How to Make Sure Your Body is Getting What it Needs

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Are you always on the run? Do you often skip breakfast and turn to fast food for lunch? If so, your body probably isn’t getting the nutrients it needs.
Are you always on the run? Do you often skip breakfast and turn to fast food for lunch? If so, your body probably isn’t getting the nutrients it needs. The USDA just updated its food guidelines to recommend 9 servings of fruits and vegetables a day. The food guidelines are designed to help Americans get adequate levels of vitamins, nutrients and minerals. They call for the average adult, with a 2,000 calorie per day diet, to eat 6 ounces of grains, 2-and-a-half cups of vegetables, 2 cups of fruits, 5-and-a-half ounces of meat and beans, 3 cups of milk and 6 tablespoons of oils every day (mypyramid.com). For most people, the advice is hard to follow. It seems in today’s society, people have so much going on, they forget, or don’t have time to eat right. So what can you do? These days, more and more people are adding nutritional supplements to their diet to get the vitamins and minerals their bodies need. In recent years, thousands of supplements have come on the market, so how do you know you’re choosing the nutrient and level that’s right for you? Do your research or turn to the experts that do the research for you. One brand that’s been getting a lot of positive attention lately is Isomers, available through Shop NBC. Isomers Laboratories president and chemist Manuela Marcheggiani and her husband created a full line of skincare products and nutritional supplements that not only nurture the skin, but the body and mind as well. The Science of Total-Beauty. The supplement line starts with the daily multivitamin tablet products, called the Core. Unique to Isomers is a drinkable Effervescent Multivitamin, a refreshing way to get your daily dose of vitamins, minerals and antioxidants. They come in single serving packets you can take with you on the go. “A lot of people avoid taking vitamins because they don’t like swallowing pills. This supplement comes in powder form that quickly dissolves in water, and has a great tasting fruit punch flavor,” says Marcheggiani. In addition to being rich in vitamins and minerals, the Effervescent Multivitamins also contain antioxidants and standardized phytonutrients (plant-derived components that are intimately involved in helping fight free-radical damage). Isomers also offers a healthy alternative to coffee and soda for people in need of a little pick-me-up during the day. The Berry Blast Energy Drink helps you revitalize your body and mind with B vitamins, amino acids and caffeine. The drink also awakens the senses, revitalizes the body and mind and activates metabolism. “Of course women want to look and feel great, but we’re busy. My goal was to create a line of supplements that combined health and convenience,” say Marcheggiani. “Your face tells the world your story. Whether you have been getting enough sleep and good nutrition is there to see. Good nutrient supplements can help you and your body look and feel your best.” Isomers nutritional supplements are sold exclusively through Shop NBC. To learn more about their health benefits, log on to www.shopnbc.com and click on the link at the top that says “Health and Fitness.” Courtesy of ARA Content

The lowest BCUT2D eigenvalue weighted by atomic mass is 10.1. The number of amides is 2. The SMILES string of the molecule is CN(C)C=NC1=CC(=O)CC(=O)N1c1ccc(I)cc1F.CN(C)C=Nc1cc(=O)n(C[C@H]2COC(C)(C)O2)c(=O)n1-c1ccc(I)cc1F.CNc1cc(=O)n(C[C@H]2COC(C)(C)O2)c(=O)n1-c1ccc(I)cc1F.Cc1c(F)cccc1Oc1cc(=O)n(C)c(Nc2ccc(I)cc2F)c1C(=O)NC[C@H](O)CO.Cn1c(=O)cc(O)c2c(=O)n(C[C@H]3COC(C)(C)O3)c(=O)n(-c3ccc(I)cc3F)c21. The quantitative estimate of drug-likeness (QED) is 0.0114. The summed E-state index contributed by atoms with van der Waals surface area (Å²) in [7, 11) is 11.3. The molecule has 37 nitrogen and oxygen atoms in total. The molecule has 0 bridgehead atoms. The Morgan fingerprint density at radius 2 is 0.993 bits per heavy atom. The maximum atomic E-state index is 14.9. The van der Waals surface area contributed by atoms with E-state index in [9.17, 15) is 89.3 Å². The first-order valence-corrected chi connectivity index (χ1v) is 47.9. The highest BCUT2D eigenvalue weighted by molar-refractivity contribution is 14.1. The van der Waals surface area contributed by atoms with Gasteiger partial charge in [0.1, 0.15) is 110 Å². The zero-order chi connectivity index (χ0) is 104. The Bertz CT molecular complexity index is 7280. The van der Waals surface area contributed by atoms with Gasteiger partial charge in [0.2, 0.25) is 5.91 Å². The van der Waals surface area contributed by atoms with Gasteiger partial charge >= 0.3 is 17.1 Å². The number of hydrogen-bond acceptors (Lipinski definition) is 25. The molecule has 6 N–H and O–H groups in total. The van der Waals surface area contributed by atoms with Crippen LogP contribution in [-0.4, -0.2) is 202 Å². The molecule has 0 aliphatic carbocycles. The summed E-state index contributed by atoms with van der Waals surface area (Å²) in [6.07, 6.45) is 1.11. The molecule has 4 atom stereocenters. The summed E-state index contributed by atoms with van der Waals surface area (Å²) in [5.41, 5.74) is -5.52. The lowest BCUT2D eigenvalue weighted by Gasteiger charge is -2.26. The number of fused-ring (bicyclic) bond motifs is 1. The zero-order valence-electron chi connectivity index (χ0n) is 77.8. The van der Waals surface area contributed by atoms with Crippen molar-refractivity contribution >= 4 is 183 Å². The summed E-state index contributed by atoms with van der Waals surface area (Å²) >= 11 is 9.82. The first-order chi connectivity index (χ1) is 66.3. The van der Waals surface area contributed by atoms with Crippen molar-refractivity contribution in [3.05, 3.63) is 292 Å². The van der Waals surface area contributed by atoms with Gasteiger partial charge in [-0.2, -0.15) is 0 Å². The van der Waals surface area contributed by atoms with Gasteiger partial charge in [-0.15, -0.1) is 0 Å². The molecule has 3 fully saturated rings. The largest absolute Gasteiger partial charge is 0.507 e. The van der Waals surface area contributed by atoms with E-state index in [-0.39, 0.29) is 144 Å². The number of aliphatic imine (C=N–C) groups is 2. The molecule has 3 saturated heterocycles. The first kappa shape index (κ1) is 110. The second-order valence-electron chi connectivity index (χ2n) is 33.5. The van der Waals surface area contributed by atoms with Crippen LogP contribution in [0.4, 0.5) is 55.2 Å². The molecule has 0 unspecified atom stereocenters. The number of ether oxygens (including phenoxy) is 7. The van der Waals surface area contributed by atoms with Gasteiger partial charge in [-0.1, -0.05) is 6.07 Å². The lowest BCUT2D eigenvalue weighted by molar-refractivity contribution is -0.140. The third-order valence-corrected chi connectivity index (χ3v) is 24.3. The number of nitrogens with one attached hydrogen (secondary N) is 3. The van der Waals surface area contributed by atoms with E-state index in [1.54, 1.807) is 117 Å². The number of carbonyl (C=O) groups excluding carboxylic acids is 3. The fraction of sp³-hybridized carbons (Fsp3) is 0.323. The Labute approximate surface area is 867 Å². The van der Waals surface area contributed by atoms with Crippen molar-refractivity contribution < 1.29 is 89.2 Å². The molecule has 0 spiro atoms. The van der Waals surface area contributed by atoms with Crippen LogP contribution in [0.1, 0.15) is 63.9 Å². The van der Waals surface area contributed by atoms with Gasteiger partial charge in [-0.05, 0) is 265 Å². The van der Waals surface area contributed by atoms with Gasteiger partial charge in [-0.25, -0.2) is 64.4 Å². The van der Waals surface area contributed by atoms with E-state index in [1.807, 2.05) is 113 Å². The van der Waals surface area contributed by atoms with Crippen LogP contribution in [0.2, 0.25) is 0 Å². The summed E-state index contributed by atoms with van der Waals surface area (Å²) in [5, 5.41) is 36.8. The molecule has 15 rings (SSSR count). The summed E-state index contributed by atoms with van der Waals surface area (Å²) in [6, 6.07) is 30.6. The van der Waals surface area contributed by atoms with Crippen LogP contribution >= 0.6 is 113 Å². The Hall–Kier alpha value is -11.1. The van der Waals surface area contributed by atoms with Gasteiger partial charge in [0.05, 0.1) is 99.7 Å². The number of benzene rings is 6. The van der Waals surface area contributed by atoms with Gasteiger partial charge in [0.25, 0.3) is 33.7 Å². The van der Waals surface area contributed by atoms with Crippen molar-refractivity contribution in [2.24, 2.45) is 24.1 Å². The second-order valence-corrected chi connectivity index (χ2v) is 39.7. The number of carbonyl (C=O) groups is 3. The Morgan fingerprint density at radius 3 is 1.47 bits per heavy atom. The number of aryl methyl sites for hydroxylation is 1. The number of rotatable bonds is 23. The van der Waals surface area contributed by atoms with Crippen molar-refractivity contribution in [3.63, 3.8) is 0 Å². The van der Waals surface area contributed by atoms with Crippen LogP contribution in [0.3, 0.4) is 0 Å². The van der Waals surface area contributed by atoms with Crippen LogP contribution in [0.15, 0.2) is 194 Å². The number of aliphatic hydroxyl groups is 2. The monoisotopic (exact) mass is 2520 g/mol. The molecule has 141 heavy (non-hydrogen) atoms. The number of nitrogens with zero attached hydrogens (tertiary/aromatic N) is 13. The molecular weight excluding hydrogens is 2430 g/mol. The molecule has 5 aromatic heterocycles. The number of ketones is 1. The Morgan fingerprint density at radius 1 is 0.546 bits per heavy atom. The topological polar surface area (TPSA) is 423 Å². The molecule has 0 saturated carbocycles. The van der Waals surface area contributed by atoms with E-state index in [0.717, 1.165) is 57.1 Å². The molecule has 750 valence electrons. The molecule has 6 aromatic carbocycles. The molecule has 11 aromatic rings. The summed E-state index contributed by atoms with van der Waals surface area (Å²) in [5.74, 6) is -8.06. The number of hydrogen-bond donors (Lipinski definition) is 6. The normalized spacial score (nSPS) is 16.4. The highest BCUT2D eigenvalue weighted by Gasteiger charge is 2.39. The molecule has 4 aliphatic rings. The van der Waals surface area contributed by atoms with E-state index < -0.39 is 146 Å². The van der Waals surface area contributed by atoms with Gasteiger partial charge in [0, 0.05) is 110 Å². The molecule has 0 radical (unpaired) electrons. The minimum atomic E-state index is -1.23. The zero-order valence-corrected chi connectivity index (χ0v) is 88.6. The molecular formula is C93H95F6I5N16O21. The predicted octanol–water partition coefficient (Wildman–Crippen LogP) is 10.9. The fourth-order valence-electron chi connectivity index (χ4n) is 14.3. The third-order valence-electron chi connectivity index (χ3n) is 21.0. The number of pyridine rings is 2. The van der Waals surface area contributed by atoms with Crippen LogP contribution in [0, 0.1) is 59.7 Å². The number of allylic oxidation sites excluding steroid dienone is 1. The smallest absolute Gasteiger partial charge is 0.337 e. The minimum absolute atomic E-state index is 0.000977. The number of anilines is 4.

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Neal Talks Health Care In Recent Berkshire Visit

By Andy McKeeveriBerkshires Staff

Neal spent time discussing various issues, though health care was the top, with reporters after announcing a grant for Fairview Hospital on Thursday.
GREAT BARRINGTON, Mass. — A single payer health care policy has been picking up steam and support among Democrats locally and nationally. 
 
It had been a key part of Bernie Sander's presidential platform. U.S. Sen. Elizabeth recently called for such a program to be considered. And Massachusetts state legislatures have put forth a bill to study on moving to one.
 
But U.S. Rep. Richard Neal is somewhat more reserved about bringing such a program to the federal level. He says he'd like to see Massachusetts enact single payer first, and then the federal government can replicate it.
 
"I think when you reorganize 20 percent of the national economy, you need to do it on a fact-based initiative," Neal said on Thursday.
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